The SCV is made up of several different micro-communities. Which one is right for you?
Valencia? Stevenson Ranch? Castaic? Canyon Country? Newhall? Saugus? What about Acton and Agua Dulce?
Yes, there are many small communities within the city of Santa Clarita and the Santa Clarita Valley that, while bonded through cityhood, began as individual and distinct communities within the Santa Clarita Valley.
As a matter of fact, residents, when greeting each other for the first time, will usually acknowledge their residential community. “I live in Saugus.” “Oh really, I live in Valencia now, but used to live in Canyon Country.”
So what is it about these communities, and if you’re considering a move to Santa Clarita, which one is best for you? Let’s take a quick look.
The birth of Santa Clarita
The name “Santa Clarita” was actually coined by Spanish Explorers in 1769 during an expedition through the area. They remarked on how it resembled the Santa Clara Valley in Northern California, only smaller. So, Santa Clarita was named, and of course, it stuck. But Santa Clarita was not the original name of the city that was founded in the late 1800’s by Henry Mayo Newhall. In fact, Saugus was the first official settlement in the Santa Clarita Valley after Newhall purchased the entire valley just after the Civil War. He leased land to the railroad for a dollar per year, and established the first railroad station in the area. Newhall, being from Saugus, Massachusetts, named the town for the place of his birth.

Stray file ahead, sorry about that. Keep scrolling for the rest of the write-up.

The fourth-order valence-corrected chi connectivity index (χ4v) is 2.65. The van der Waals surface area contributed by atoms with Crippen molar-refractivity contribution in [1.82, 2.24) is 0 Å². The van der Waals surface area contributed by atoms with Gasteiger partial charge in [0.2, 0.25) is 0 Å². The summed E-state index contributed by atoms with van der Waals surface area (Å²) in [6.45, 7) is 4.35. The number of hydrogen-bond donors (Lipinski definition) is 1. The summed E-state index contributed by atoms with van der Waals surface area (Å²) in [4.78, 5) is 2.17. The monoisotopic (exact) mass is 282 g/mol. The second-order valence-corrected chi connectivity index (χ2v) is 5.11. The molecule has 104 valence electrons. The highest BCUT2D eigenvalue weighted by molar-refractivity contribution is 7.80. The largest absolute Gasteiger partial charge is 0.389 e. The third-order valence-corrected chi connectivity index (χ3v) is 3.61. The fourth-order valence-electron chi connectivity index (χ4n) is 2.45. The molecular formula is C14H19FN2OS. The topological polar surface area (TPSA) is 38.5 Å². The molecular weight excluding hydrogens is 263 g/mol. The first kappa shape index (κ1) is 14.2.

It wasn’t until Henry Mayo Newhall’s untimely death in 1882 that the town of Newhall came into existence. His family wanted to protect his legacy, so they established the Newhall Land & Farming Company (Which is still around today).
Newhall sprung to life as a farming community beginning in the late 19th century, and continued as the population hub of the Santa Clarita Valley until the surrounding areas were established beginning in the mid 20th century. What we consider “Old Town Newhall” now was once the center of activity for shops, restaurants, and movie theaters.
Newhall consists mostly of well established neighborhoods with classic-style homes that were built between the 1940’s and 1970’s. The Happy Valley community just south of Lyons between Wiley Canyon and Newhall Avenue represent a collection of homes that don’t quite fit the modern mold of tract housing. Newhall is also close to the Interstate 5 freeway and the Old Town Newhall Metrolink station.
By the mid 1940’s, with an abundance of GI’s returning from World War II, as well as a baby boom being in full effect, it was determined that housing was desperately needed over the course of a generation to fulfill the booming post-war population. It was then that the County of Los Angeles decided to rezone parts of the Santa Clarita Valley from agriculture to residential, and the first steps toward a “master-planned community” was born. While ground didn’t break on the first homes in the Old Orchard community of Valencia until 1967, plans were underway 20 years prior to lead up to this monumental event. As a master planned community, Valencia would feature many schools that were easily accessible by residents, as well as an innovative “paseo” system that would allow pedestrians and cyclists to traverse the neighborhoods while avoiding street traffic.
These unique qualities were kept in place as Valencia expanded throughout the next few decades, and they are what make this area very desirable.
Coming up in our Part II: the first “tract housing” in the SCV, and how Canyon Country got its name.
The Lichen-Hooper Real Estate Team are your choice for buying or selling homes in the Santa Clarita Valley. Contact us today for a no obligation consultation.